Thousands of young people with substance issues are ‘falling through the cracks’ thanks to a perfect storm of the pandemic on top of years of cuts, according to the Royal College of Psychiatrists (RCPsych).
Analysis of NDTMS data shows that the number of under-18s in treatment fell by almost 25 per cent between 2019-20 and 2020-21 to just over 11,000 – 55 per cent fewer than in 2008-09.
Most young people are in treatment for problems with cannabis (89 per cent), followed by alcohol (41 per cent), ecstasy (12 per cent) and powder cocaine (9 per cent). Further analysis of data from the Department for Levelling Up, Housing and Communities found that the amount spent on young people’s substance services had fallen in real terms by more than 40 per cent since 2013-14, from almost £74m to just over £43m. Every region in England had made real-terms cuts over the period, including of more than 60 per cent in the West Midlands.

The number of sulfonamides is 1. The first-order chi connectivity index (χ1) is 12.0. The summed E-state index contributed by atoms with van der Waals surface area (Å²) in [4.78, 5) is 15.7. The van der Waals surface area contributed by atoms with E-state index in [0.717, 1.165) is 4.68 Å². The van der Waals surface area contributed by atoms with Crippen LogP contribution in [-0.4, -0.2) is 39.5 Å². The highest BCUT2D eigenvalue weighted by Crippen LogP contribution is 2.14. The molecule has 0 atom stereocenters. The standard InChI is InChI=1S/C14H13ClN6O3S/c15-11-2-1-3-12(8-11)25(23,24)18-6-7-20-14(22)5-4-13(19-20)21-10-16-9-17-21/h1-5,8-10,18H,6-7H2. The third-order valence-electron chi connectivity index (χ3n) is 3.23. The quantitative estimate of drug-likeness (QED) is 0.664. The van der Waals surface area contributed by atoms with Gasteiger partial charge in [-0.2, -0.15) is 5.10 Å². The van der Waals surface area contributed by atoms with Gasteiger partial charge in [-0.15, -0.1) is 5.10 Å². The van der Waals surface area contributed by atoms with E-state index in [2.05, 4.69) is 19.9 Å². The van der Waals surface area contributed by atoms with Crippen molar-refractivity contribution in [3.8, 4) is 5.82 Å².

‘Children and their families up and down the country are having their lives blighted by drug and alcohol use due to drastic cuts, workforce shortages, and the impact of the pandemic,’ said vice chair of RCPsych’s addictions faculty, Dr Emily Finch. ‘Addiction is a treatable health condition. Intervening early will mean many kids won’t go on to have an addiction in their adulthood, keeping them out of the criminal justice system and helping them to live full lives. It’s now time for the government to act on their promise and deliver the multi-million-pound investment into drug services.’